Governing Mobility and Rights to Movement Post 9/11: Managing Irregular and Refugee Migration Through Detention
The arrival of Sri Lankan migrants in British Columbia on the MV Sun Sea in the summer of 2010 renewed policy discussion in Canada around “managing migration” and the role that detention of irregular migrants and refugee claimants should play in this process. Within this context calls emerged for Canada to adopt models for handling irregular migration similar to those being practiced in Europe and previously used in Australia. In response, the Canadian government introduced Bill C-49 (reintroduced as Bill C-4) Preventing Human Smugglers from Abusing Canada’s Immigration System Act. This article examines Bill C-4 within the context of the greater securitization of mobility in the post-9/11 period as well as comparative border control policy in Australia and Europe. The article argues that governments increasingly use detention as a technology of citizenship to govern mobile populations and their rights to movement, with the effect of undermining established refugee rights to movement.
Counter-Terrorism In and Outside Canada and In and Outside the Anti-Terrorism Act
Canadian counter-terrorism as practiced in the Anti-Terrorism Act (ATA) has been more respectful of human rights than Canadian counter-terrorism as practiced outside the ATA and outside of Canada. Although the ATA was influenced by British law, its definition of terrorism, preventive arrest, investigative hearings and secrecy provisions are more restrained than those of some other democracies. The ATA demonstrates a commitment to legality and democratic debate. In contrast, counter-terrorism outside the ATA has involved indeterminate detention of non-citizens on the basis of secret evidence and with the threat of deportation to torture; listing of terrorists on the basis of secret evidence; and refusal by Canadian courts to require Canada to request Omar Khadr’s repatriation or to restrain Canadian officials from transferring Afghan detainees to possible torture by Afghan officials. Despite the recommendations of the Arar and Air India public inquiries, Canada does not have adequate accountability structures to monitor and restrain informal and transnational counter-terrorism.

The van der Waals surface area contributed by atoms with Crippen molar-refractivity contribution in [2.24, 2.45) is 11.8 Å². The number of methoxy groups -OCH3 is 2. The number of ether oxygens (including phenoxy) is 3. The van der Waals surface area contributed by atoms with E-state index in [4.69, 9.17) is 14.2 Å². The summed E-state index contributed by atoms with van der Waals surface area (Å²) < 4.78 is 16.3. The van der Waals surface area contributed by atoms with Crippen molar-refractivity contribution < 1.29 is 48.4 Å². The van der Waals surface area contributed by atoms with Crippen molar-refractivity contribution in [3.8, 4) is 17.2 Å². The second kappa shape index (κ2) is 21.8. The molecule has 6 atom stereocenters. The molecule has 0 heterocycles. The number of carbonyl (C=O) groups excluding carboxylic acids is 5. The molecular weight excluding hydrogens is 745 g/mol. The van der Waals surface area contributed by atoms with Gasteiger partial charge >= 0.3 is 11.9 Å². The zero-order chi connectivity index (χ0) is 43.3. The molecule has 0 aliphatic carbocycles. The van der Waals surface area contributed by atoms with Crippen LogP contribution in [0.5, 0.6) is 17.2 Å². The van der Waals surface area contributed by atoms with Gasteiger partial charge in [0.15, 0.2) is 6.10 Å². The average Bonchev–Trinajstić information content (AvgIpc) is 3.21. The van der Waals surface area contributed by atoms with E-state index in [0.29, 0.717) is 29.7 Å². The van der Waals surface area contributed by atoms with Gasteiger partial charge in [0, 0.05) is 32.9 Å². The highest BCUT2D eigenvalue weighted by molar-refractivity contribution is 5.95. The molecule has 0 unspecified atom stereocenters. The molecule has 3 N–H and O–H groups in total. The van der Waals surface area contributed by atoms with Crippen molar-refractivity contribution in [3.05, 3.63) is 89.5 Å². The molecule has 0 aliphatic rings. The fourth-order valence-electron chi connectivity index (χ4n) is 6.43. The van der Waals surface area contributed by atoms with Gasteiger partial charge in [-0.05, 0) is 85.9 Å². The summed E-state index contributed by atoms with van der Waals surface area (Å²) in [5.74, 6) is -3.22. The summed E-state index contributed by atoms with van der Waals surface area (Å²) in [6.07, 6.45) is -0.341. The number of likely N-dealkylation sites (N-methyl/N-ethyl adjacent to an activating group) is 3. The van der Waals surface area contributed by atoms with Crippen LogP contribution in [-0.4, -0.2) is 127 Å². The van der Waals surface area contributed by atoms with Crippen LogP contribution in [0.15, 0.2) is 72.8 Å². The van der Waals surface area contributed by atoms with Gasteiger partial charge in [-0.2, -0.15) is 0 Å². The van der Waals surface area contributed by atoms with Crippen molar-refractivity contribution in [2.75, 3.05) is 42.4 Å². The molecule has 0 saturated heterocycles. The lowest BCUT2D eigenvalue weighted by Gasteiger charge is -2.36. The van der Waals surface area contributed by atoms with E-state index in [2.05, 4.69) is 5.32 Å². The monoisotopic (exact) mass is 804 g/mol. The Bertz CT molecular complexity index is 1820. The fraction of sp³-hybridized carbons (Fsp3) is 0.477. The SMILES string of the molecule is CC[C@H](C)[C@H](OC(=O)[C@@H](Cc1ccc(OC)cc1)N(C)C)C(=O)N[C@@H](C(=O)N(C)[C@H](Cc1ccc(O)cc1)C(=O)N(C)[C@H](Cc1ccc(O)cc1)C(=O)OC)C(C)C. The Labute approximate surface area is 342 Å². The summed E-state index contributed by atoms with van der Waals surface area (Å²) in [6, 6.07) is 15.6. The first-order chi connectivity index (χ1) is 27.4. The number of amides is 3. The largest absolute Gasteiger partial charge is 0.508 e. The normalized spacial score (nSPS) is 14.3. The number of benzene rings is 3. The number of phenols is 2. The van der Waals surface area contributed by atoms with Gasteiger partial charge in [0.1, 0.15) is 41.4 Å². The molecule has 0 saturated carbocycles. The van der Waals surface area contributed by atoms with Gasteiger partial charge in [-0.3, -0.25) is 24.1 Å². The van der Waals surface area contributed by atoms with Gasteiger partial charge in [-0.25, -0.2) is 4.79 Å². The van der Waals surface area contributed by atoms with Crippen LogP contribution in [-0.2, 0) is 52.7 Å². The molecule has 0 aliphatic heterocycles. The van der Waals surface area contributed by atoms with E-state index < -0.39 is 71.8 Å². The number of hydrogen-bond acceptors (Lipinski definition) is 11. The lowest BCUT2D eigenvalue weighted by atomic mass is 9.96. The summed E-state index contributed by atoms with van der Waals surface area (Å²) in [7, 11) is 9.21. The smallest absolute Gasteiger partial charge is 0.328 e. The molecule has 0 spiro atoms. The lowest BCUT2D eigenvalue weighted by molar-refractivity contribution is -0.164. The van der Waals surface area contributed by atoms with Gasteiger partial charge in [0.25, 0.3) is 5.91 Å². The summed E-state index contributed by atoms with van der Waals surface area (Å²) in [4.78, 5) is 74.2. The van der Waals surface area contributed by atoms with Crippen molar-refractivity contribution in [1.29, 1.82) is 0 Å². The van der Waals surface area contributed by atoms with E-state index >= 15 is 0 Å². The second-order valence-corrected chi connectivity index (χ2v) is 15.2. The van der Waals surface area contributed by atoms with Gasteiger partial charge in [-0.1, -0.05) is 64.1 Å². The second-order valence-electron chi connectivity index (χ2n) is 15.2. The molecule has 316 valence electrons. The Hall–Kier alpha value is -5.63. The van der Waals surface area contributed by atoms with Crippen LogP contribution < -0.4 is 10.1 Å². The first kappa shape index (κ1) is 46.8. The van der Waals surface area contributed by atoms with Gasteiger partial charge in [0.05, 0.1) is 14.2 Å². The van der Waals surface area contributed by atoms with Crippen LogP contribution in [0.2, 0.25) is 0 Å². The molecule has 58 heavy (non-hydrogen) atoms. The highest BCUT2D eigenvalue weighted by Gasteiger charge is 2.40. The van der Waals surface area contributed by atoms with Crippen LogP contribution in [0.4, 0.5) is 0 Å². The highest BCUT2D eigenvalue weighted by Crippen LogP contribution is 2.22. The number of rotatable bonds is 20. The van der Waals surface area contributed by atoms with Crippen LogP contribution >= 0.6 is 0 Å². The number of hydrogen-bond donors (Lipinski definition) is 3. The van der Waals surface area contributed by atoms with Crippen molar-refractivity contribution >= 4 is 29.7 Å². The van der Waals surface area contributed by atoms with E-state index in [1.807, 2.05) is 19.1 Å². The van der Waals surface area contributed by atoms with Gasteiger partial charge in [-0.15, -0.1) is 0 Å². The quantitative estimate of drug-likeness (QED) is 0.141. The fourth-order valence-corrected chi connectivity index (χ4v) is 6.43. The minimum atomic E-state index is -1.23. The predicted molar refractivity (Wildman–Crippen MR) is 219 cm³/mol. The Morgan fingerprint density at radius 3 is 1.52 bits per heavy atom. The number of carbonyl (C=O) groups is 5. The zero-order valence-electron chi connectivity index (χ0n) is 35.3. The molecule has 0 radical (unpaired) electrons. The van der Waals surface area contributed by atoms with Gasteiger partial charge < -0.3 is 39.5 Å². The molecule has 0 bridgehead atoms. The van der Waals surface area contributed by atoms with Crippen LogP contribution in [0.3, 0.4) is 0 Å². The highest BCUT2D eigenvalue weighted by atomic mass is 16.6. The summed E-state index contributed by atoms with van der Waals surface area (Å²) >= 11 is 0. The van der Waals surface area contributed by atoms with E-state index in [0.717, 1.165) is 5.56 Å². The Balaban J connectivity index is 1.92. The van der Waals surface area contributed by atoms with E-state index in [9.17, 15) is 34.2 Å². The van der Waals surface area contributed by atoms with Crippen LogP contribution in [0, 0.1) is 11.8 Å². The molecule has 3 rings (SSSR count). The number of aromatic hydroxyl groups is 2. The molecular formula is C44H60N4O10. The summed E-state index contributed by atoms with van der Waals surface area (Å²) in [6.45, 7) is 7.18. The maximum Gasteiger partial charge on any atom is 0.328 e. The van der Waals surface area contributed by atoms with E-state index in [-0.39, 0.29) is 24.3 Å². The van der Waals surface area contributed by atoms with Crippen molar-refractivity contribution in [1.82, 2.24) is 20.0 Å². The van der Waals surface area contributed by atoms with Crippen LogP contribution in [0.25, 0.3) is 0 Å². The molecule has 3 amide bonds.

The Role of International Law in Shaping Canada’s Response to Terrorism
The impact of international law on Canada’s response to terrorism post 9/11 has been significant, but in ways that are less benign than typically anticipated by international lawyers. There is a tension between the strong obligations imposed by the Security Council to combat terrorism and the soft pull of international human rights treaties and mechanisms. The Executive Branch has tended to implement international law selectively, rushing to adopt the former and drawing far less on the latter to ensure that counter-terrorism efforts respect core liberties. Surprisingly, it is domestic courts that have occasionally had a role to play in successfully resisting some of international law’s illiberal tendencies. Canada’s post 9/11 response is not only shaped by international law, it is shaping international law’s relation to Canada.
Book Review of Kent Roach
From Counter Terrorism to National Security: The 9/11 Effect: Comparative Counter-Terrorism